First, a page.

2009 Ultra High Relief Double Eagle Gold
images were unveiled for modern Augustus Saint-Gaudens’
1907 Double Eagle coins just months ago. Now
2009 Ultra High Relief Double Eagle Gold Coins
are in production at West Point, the United
States Mint announced Monday. With that,
everything is in stride for an early 2009
release that is sure to delight coin collectors.
"This gold ultra high relief coin, evoking
Augustus Saint-Gaudens’ 1907 Double Eagle with
Liberty striding forward, is one of the world’s
most beautiful coins," Director Moy told the
"The United States Mint is proud to render the
vision of President Theodore Roosevelt and
Augustus Saint-Gaudens in a way that honors our
past and raises the bar for the future.
One hundred years from now, I believe the 2009
Ultra High Relief Double Eagle Gold Coin will be
remembered as the birth of the greatest American
century in coin-making history."
The $20 denominated collector coins are minted
in 24-karate gold, have a diameter of 27
millimeters, and are 50 percent thicker than
other U.S. one-ounce coins.
The gold pieces are set for an unlimited mintage
and will be sold only in 2009, unless inventory
remains for 2010. In 2010, palladium versions of
the famous design will be struck should the
Original Saint-Gaudens Double Eagle Ultra-High
Relief Palladium Bullion Coin Act become law.
The first coin struck will be placed in the
National Museum of American History of the
Smithsonian Institution. The second is to be an
addition to the United States Mint’s heritage
Background for the Saint-Gaudens design
The Saint-Gaudens double-eagle coin history is
intriguing. The Mint provides the following
"Maintaining the full artistic integrity of the
Saint-Gaudens design was an arduous undertaking
in 1907. The United States Mint’s first
attempt-a 34-millimeter ultra-high relief coin
with Roman numerals-required the coins to be
‘squeezed’ into a press and annealed numerous
times. The coining process was impractical for
mass production, and approximately 19 coins of
this variety are known to exist. These coins are
now mostly in private ownership.
The United States Mint’s second attempt to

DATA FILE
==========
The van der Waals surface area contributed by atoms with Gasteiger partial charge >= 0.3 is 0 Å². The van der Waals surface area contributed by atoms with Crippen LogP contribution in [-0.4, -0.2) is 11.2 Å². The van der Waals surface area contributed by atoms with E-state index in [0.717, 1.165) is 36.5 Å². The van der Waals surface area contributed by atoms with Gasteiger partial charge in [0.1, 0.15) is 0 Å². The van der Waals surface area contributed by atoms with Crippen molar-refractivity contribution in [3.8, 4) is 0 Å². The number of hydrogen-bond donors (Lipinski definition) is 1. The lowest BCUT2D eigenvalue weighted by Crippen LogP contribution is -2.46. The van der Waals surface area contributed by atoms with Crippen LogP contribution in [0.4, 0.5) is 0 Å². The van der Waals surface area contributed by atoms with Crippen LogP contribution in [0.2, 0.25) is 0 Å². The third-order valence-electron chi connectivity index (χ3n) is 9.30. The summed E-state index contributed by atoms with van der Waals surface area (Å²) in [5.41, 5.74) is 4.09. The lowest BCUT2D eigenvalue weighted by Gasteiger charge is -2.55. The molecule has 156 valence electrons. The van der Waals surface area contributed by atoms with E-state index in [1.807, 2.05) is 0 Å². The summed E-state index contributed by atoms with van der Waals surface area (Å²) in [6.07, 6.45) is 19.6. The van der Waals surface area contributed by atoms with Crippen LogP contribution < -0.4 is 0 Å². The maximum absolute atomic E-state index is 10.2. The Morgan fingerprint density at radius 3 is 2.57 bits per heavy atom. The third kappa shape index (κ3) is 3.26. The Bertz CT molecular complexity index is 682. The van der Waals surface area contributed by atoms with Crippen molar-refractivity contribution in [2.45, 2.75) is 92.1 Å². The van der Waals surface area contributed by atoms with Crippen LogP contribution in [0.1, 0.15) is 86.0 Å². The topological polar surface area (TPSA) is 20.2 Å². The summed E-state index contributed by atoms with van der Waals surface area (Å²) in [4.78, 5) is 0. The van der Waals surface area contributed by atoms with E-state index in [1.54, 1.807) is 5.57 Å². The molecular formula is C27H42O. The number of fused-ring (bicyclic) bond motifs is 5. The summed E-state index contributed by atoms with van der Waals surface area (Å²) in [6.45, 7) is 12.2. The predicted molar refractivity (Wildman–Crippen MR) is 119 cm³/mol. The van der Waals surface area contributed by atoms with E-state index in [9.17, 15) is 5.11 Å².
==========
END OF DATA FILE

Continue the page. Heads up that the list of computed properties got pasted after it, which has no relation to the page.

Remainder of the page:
produce Saint-Gaudens’ design-a 27 millimeter,
ultra-high relief coin with Roman numerals-was
in fact two $10 Gold Eagle planchets melded
together. The resulting coins were twice as
thick. The United States Mint had no authority
to strike coins of this specification in 1907,
so it melted all but two or perhaps three of
The United States Mint’s third attempt-a
high-relief, 34-millimeter coin with Roman
numerals-produced a coin with reduced relief
that required less metal flow to fill the design
and was more practical for mass production.
Approximately 12,000 coins were made for
collection. Later, in 1907, an additional
361,000 coins with Arabic numerals and a lower
relief were produced for circulation.
None of the 1907 variants bore the inscription,
"In God We Trust." The inscription, added in
1908, appears on the coin’s reverse directly
above the sun. Production of the Saint-Gaudens
$20 Gold Double Eagle continued until 1932.
Production of the 1933 $20 Gold Double Eagle
ceased, and only one was ever lawfully issued -
some 70 years later."
Design changes, coin price to be determined
As approved by Treasury Secretary Paulson, the
new coin will have several modern elements. The
obverse will feature 50 stars, instead of the
original 46 stars on the obverse ("heads" side),
which represented the 46 states in the Union in
It also includes the inscription "In God We
Trust" in the same position as 1908, when the
inscription first appeared with this design.
Additionally, a small border was added for a
more consistent edge.
A price has not yet been set for the 2009 Ultra
High Relief Double Eagle Gold Coin. According to
the Mint, it will depend "in part, on prevailing
world gold prices" at the time they go on sale.